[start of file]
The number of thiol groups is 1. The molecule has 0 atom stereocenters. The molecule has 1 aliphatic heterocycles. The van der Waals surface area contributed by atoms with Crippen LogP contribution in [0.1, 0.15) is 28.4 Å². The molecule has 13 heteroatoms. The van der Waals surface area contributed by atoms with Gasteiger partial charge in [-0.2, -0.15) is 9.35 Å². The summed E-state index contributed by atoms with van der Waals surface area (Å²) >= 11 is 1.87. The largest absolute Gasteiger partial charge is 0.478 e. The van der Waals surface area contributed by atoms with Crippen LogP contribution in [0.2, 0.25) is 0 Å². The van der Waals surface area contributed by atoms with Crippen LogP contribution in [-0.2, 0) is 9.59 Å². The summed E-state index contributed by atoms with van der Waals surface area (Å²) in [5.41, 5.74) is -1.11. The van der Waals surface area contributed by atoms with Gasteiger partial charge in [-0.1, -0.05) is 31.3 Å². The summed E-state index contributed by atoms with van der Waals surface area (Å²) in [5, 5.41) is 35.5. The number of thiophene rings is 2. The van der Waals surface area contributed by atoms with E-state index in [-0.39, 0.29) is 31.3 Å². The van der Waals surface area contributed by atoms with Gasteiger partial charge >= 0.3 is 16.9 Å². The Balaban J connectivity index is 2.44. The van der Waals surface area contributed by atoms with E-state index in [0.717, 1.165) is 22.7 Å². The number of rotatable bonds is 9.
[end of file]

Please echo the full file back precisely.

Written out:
The number of thiol groups is 1. The molecule has 0 atom stereocenters. The molecule has 1 aliphatic heterocycles. The van der Waals surface area contributed by atoms with Crippen LogP contribution in [0.1, 0.15) is 28.4 Å². The molecule has 13 heteroatoms. The van der Waals surface area contributed by atoms with Gasteiger partial charge in [-0.2, -0.15) is 9.35 Å². The summed E-state index contributed by atoms with van der Waals surface area (Å²) >= 11 is 1.87. The largest absolute Gasteiger partial charge is 0.478 e. The van der Waals surface area contributed by atoms with Crippen LogP contribution in [0.2, 0.25) is 0 Å². The van der Waals surface area contributed by atoms with Crippen LogP contribution in [-0.2, 0) is 9.59 Å². The summed E-state index contributed by atoms with van der Waals surface area (Å²) in [5.41, 5.74) is -1.11. The van der Waals surface area contributed by atoms with Gasteiger partial charge in [-0.1, -0.05) is 31.3 Å². The summed E-state index contributed by atoms with van der Waals surface area (Å²) in [5, 5.41) is 35.5. The number of thiophene rings is 2. The van der Waals surface area contributed by atoms with E-state index in [-0.39, 0.29) is 31.3 Å². The van der Waals surface area contributed by atoms with Gasteiger partial charge >= 0.3 is 16.9 Å². The Balaban J connectivity index is 2.44. The van der Waals surface area contributed by atoms with E-state index in [0.717, 1.165) is 22.7 Å². The number of rotatable bonds is 9.